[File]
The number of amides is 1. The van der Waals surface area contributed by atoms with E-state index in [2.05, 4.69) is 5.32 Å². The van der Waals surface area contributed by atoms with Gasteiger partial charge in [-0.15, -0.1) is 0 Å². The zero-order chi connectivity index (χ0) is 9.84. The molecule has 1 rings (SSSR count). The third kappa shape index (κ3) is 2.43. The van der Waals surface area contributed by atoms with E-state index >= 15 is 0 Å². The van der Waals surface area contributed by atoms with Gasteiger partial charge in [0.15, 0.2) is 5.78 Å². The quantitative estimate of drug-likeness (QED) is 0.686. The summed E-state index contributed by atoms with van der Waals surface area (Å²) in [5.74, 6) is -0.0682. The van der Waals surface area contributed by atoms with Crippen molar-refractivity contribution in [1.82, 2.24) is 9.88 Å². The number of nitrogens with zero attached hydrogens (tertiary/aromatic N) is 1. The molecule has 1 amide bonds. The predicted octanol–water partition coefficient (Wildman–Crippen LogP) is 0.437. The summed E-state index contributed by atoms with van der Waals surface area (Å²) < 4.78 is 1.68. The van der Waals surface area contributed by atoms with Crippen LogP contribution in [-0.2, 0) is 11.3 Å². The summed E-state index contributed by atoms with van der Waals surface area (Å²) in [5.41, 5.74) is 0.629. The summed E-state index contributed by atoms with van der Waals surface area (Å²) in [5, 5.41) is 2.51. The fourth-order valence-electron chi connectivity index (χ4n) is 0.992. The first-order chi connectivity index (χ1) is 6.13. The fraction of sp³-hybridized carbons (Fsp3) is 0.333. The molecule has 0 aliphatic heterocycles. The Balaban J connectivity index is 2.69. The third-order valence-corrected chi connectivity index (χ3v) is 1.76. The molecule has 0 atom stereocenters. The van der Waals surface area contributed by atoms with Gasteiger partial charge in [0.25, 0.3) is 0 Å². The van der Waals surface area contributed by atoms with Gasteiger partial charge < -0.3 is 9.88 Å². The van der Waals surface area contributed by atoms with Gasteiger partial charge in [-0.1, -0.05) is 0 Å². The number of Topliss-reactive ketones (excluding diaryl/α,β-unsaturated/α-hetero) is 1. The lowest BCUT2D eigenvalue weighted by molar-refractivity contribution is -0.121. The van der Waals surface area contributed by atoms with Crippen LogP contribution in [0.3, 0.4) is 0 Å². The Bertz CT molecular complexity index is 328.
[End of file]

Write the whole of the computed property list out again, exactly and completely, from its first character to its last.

The number of amides is 1. The van der Waals surface area contributed by atoms with E-state index in [2.05, 4.69) is 5.32 Å². The van der Waals surface area contributed by atoms with Gasteiger partial charge in [-0.15, -0.1) is 0 Å². The zero-order chi connectivity index (χ0) is 9.84. The molecule has 1 rings (SSSR count). The third kappa shape index (κ3) is 2.43. The van der Waals surface area contributed by atoms with E-state index >= 15 is 0 Å². The van der Waals surface area contributed by atoms with Gasteiger partial charge in [0.15, 0.2) is 5.78 Å². The quantitative estimate of drug-likeness (QED) is 0.686. The summed E-state index contributed by atoms with van der Waals surface area (Å²) in [5.74, 6) is -0.0682. The van der Waals surface area contributed by atoms with Crippen molar-refractivity contribution in [1.82, 2.24) is 9.88 Å². The number of nitrogens with zero attached hydrogens (tertiary/aromatic N) is 1. The molecule has 1 amide bonds. The predicted octanol–water partition coefficient (Wildman–Crippen LogP) is 0.437. The summed E-state index contributed by atoms with van der Waals surface area (Å²) < 4.78 is 1.68. The van der Waals surface area contributed by atoms with Crippen LogP contribution in [-0.2, 0) is 11.3 Å². The summed E-state index contributed by atoms with van der Waals surface area (Å²) in [5.41, 5.74) is 0.629. The summed E-state index contributed by atoms with van der Waals surface area (Å²) in [5, 5.41) is 2.51. The fourth-order valence-electron chi connectivity index (χ4n) is 0.992. The first-order chi connectivity index (χ1) is 6.13. The fraction of sp³-hybridized carbons (Fsp3) is 0.333. The molecule has 0 aliphatic heterocycles. The Balaban J connectivity index is 2.69. The third-order valence-corrected chi connectivity index (χ3v) is 1.76. The molecule has 0 atom stereocenters. The van der Waals surface area contributed by atoms with Gasteiger partial charge in [0.25, 0.3) is 0 Å². The van der Waals surface area contributed by atoms with Gasteiger partial charge < -0.3 is 9.88 Å². The van der Waals surface area contributed by atoms with Gasteiger partial charge in [-0.1, -0.05) is 0 Å². The number of Topliss-reactive ketones (excluding diaryl/α,β-unsaturated/α-hetero) is 1. The lowest BCUT2D eigenvalue weighted by molar-refractivity contribution is -0.121. The van der Waals surface area contributed by atoms with Crippen LogP contribution in [0.3, 0.4) is 0 Å². The Bertz CT molecular complexity index is 328.